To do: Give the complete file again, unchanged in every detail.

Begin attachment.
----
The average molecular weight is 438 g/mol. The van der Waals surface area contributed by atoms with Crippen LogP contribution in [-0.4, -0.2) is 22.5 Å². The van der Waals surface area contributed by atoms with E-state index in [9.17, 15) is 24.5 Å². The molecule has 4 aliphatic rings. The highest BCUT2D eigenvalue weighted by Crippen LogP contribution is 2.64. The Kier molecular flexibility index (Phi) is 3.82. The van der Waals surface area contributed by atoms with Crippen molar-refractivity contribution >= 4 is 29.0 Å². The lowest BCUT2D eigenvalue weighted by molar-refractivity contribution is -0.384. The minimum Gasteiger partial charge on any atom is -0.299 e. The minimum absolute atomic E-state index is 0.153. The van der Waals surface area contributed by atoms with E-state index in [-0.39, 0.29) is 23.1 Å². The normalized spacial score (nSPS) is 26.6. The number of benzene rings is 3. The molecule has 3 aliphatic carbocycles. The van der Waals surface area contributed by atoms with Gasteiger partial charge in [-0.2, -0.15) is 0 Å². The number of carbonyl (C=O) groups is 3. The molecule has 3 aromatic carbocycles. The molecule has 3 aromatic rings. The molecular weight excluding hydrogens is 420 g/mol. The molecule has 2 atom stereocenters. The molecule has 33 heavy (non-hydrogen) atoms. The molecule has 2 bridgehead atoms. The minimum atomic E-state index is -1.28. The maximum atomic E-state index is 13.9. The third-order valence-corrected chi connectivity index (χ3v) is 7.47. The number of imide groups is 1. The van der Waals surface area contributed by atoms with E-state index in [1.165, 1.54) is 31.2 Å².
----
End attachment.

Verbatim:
The average molecular weight is 438 g/mol. The van der Waals surface area contributed by atoms with Crippen LogP contribution in [-0.4, -0.2) is 22.5 Å². The van der Waals surface area contributed by atoms with E-state index in [9.17, 15) is 24.5 Å². The molecule has 4 aliphatic rings. The highest BCUT2D eigenvalue weighted by Crippen LogP contribution is 2.64. The Kier molecular flexibility index (Phi) is 3.82. The van der Waals surface area contributed by atoms with Crippen molar-refractivity contribution >= 4 is 29.0 Å². The lowest BCUT2D eigenvalue weighted by molar-refractivity contribution is -0.384. The minimum Gasteiger partial charge on any atom is -0.299 e. The minimum absolute atomic E-state index is 0.153. The van der Waals surface area contributed by atoms with E-state index in [-0.39, 0.29) is 23.1 Å². The normalized spacial score (nSPS) is 26.6. The number of benzene rings is 3. The molecule has 3 aliphatic carbocycles. The van der Waals surface area contributed by atoms with Gasteiger partial charge in [-0.2, -0.15) is 0 Å². The number of carbonyl (C=O) groups is 3. The molecule has 3 aromatic carbocycles. The molecule has 3 aromatic rings. The molecular weight excluding hydrogens is 420 g/mol. The molecule has 2 atom stereocenters. The molecule has 33 heavy (non-hydrogen) atoms. The molecule has 2 bridgehead atoms. The minimum atomic E-state index is -1.28. The maximum atomic E-state index is 13.9. The third-order valence-corrected chi connectivity index (χ3v) is 7.47. The number of imide groups is 1. The van der Waals surface area contributed by atoms with E-state index in [1.165, 1.54) is 31.2 Å².